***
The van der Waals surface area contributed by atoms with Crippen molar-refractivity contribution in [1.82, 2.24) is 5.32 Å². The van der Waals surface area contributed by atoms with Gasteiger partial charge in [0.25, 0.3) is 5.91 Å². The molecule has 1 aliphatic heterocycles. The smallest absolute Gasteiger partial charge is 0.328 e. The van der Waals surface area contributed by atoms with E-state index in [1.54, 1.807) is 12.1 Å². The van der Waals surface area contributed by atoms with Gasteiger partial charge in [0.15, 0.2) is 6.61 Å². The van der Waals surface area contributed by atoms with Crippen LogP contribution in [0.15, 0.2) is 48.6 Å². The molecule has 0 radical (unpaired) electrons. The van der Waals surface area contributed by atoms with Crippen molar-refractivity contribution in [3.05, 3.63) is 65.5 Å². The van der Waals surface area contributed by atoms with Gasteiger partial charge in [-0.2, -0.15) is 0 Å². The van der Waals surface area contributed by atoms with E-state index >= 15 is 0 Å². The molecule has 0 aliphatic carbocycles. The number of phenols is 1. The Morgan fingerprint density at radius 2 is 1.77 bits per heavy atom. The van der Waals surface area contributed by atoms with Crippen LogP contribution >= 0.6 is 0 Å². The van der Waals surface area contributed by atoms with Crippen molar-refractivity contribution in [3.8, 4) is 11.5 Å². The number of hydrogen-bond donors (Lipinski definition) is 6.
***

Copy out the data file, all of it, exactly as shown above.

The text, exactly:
The van der Waals surface area contributed by atoms with Crippen molar-refractivity contribution in [1.82, 2.24) is 5.32 Å². The van der Waals surface area contributed by atoms with Gasteiger partial charge in [0.25, 0.3) is 5.91 Å². The molecule has 1 aliphatic heterocycles. The smallest absolute Gasteiger partial charge is 0.328 e. The van der Waals surface area contributed by atoms with E-state index in [1.54, 1.807) is 12.1 Å². The van der Waals surface area contributed by atoms with Gasteiger partial charge in [0.15, 0.2) is 6.61 Å². The van der Waals surface area contributed by atoms with Crippen LogP contribution in [0.15, 0.2) is 48.6 Å². The molecule has 0 radical (unpaired) electrons. The van der Waals surface area contributed by atoms with Crippen molar-refractivity contribution in [3.05, 3.63) is 65.5 Å². The van der Waals surface area contributed by atoms with Gasteiger partial charge in [-0.2, -0.15) is 0 Å². The van der Waals surface area contributed by atoms with E-state index >= 15 is 0 Å². The molecule has 0 aliphatic carbocycles. The number of phenols is 1. The Morgan fingerprint density at radius 2 is 1.77 bits per heavy atom. The van der Waals surface area contributed by atoms with Crippen LogP contribution >= 0.6 is 0 Å². The van der Waals surface area contributed by atoms with Crippen molar-refractivity contribution in [3.8, 4) is 11.5 Å². The number of hydrogen-bond donors (Lipinski definition) is 6.